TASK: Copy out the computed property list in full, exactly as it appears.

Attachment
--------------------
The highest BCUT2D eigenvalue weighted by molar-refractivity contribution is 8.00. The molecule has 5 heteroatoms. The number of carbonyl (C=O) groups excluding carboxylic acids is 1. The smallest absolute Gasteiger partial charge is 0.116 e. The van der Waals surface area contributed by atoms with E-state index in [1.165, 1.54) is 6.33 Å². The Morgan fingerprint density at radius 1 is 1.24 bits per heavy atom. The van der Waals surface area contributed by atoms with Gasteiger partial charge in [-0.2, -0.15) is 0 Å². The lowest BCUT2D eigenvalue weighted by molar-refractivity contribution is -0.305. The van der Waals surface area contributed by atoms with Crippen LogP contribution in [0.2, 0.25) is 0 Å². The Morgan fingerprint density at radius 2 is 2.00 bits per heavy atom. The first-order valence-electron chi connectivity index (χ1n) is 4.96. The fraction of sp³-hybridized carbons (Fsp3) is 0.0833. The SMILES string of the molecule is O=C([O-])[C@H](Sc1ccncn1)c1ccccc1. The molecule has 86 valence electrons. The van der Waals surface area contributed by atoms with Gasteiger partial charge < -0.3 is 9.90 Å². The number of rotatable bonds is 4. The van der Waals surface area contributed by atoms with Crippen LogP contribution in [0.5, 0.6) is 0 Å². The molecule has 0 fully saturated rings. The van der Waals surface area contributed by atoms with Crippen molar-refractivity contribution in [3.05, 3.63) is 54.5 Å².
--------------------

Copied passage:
The highest BCUT2D eigenvalue weighted by molar-refractivity contribution is 8.00. The molecule has 5 heteroatoms. The number of carbonyl (C=O) groups excluding carboxylic acids is 1. The smallest absolute Gasteiger partial charge is 0.116 e. The van der Waals surface area contributed by atoms with E-state index in [1.165, 1.54) is 6.33 Å². The Morgan fingerprint density at radius 1 is 1.24 bits per heavy atom. The van der Waals surface area contributed by atoms with Gasteiger partial charge in [-0.2, -0.15) is 0 Å². The lowest BCUT2D eigenvalue weighted by molar-refractivity contribution is -0.305. The van der Waals surface area contributed by atoms with Crippen LogP contribution in [0.2, 0.25) is 0 Å². The Morgan fingerprint density at radius 2 is 2.00 bits per heavy atom. The first-order valence-electron chi connectivity index (χ1n) is 4.96. The fraction of sp³-hybridized carbons (Fsp3) is 0.0833. The SMILES string of the molecule is O=C([O-])[C@H](Sc1ccncn1)c1ccccc1. The molecule has 86 valence electrons. The van der Waals surface area contributed by atoms with Gasteiger partial charge < -0.3 is 9.90 Å². The number of rotatable bonds is 4. The van der Waals surface area contributed by atoms with Crippen LogP contribution in [0.5, 0.6) is 0 Å². The molecule has 0 fully saturated rings. The van der Waals surface area contributed by atoms with Crippen molar-refractivity contribution in [3.05, 3.63) is 54.5 Å².